As if the United States didn’t already have enough foreign policy worries, a dangerous issue that has been mercifully quiescent over the past five years shows signs of reviving. Taiwan’s governing Kuomintang Party (KMT) and its conciliatory policy toward Beijing suffered a brutal defeat in elections for local offices on November 29. Indeed, the extent of the KMT’s rout made the losses the Democratic Party experienced in U.S. midterm congressional elections look like a mild rebuke. The setback was so severe that President Ma Ying-jeou promptly resigned as party chairman. Although that decision does not change Ma’s role as head of the government, it does reflect his rapidly declining political influence.
As I discuss in an article over at The National Interest Online, growing domestic political turbulence in Taiwan is not just a matter of academic interest to the United States. Under the 1979 Taiwan Relations Act, Washington is obligated to assist Taipei’s efforts to maintain an effective defense. Another provision of the TRA obliges U.S. leaders to regard any coercive moves Beijing might take against the island as a serious threat to the peace of East Asia.
During the presidencies of Lee Teng-hui and Chen Shui-bian from the mid 1990s to 2008, Beijing reacted badly to efforts by those leaders to convert Taiwan’s low-key, de facto independence into something more formal and far reaching. As a result, periodic crises erupted between Beijing and Washington. U.S. officials seemed relieved when voters elected the milder, more conciliatory Ma as Chen’s successor. That political change also seemed to reflect concern on the part of a majority of Taiwanese that Chen and his explicitly pro-independence Democratic Progressive Party (DPP) had pushed matters to a dangerous level in testing Beijing’s forbearance.
But just as Chen may have overreached and forfeited domestic support by too aggressively promoting a pro-independence agenda, his successor appears to have drifted too far in the other direction. Domestic sentiment for taking a stronger stance toward the mainland on a range of issues has been building for at least the past two years. Public discontent exploded in March 2014 in response to a new trade deal between Taipei and Beijing, which opponents argued would give China far too much influence over Taiwan’s economy. Those disorders culminated with an occupation of Taiwan’s legislature, accompanied by massive street demonstrations that persisted for weeks. The November election results confirmed the extent of the public’s discontent.
Perhaps reflecting the shift in public sentiment toward Beijing, even Ma’s government began to adopt a more assertive stance on security issues, despite pursuing enhanced economic ties. Taipei’s decision in the fall of 2014 to spend $2.5 billion on upgraded anti-missile systems reflected a renewed seriousness about protecting Taiwan’s security and deterring Beijing from contemplating aggression.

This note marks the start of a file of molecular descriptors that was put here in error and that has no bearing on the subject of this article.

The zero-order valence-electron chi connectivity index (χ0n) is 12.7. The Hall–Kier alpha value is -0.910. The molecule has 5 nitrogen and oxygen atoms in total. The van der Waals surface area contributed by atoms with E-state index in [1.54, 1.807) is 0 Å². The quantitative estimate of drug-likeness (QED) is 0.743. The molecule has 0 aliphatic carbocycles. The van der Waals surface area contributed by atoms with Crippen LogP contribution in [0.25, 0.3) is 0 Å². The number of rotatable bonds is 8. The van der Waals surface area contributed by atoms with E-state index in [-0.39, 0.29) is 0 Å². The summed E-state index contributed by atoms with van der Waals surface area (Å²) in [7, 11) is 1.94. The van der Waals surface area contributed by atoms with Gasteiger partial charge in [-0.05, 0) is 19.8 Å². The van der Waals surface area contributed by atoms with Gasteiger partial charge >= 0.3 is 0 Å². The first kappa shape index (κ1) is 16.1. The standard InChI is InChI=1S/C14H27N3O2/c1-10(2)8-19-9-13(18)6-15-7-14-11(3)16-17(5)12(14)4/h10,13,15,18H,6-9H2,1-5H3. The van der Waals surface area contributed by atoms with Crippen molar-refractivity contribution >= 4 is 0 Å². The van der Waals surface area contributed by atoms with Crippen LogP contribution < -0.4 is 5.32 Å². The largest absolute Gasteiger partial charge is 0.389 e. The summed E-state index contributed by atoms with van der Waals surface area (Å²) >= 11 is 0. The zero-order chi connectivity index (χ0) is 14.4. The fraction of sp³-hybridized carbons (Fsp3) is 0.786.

China’s reaction to the November election results was quick and emphatic. Chinese media outlets cautioned the victorious DPP against interpreting the election outcome as a mandate for more hard-line positions on cross-strait issues. Even more ominous, Retired General Liu Jingsong, the former president of the influential Chinese Academy of Military Sciences, warned that the Taiwan issue “will not remain unresolved for a long time.” Moreover, Chinese officials “will not abandon the possibility of using force” to determine the island’s political status. Indeed, he emphasized that it remained an option “to resolve the issue by military means, if necessary.” That is a noticeably different tone from Deng Xiaoping’s statement in the late 1970s that there was no urgency to deal with the Taiwan issue—that it could even go on for a century without posing a serious problem.
A key question now is whether Beijing will tolerate even a mildly less cooperative Taiwan. Chinese leaders have based their hopes on the belief that greater cross-strait economic relations would erode Taiwanese enthusiasm for any form of independence. That does not appear to have happened. Opinion polls indicate meager support for reunification with the mainland—even if it included guarantees of a high degree of political autonomy.
But the adoption of a confrontational stance on Beijing’s part regarding Taiwan would quickly reignite that issue as a source of animosity in U.S.-China relations. The Obama years have already seen a worrisome rise in bilateral tensions. The announced U.S. “pivot” or “rebalancing” of U.S. forces to East Asia has intensified Beijing’s suspicions about Washington’s motives. Sharp differences regarding territorial issues in the South China and East China seas have also been a persistent source of friction. The slumbering Taiwan issue is now poised to join that list of worrisome flashpoints.
Ted Galen Carpenter is senior fellow for defense and foreign policy studies at the Cato Institute. Dr. Carpenter served as Cato’s director of foreign policy studies from 1986 to 1995 and as vice president for defense and foreign policy studies from 1995 to 2011. He is the author of nine and the editor of 10 books on international affairs, including The Fire Next Door: Mexico’s Drug Violence and the Danger to America, Smart Power: Toward a Prudent Foreign Policy for America, America’s Coming War with China : A Collision Course over Taiwan, The Korean Conundrum: America’s Troubled Relations with North and South Korea, Bad Neighbor Policy: Washington’s Futile War on Drugs in Latin America, The Captive Press: Foreign Policy Crises and the First Amendment, Beyond NATO: Staying Out of Europe’s Wars, and A Search for Enemies: America’s Alliances after the Cold War.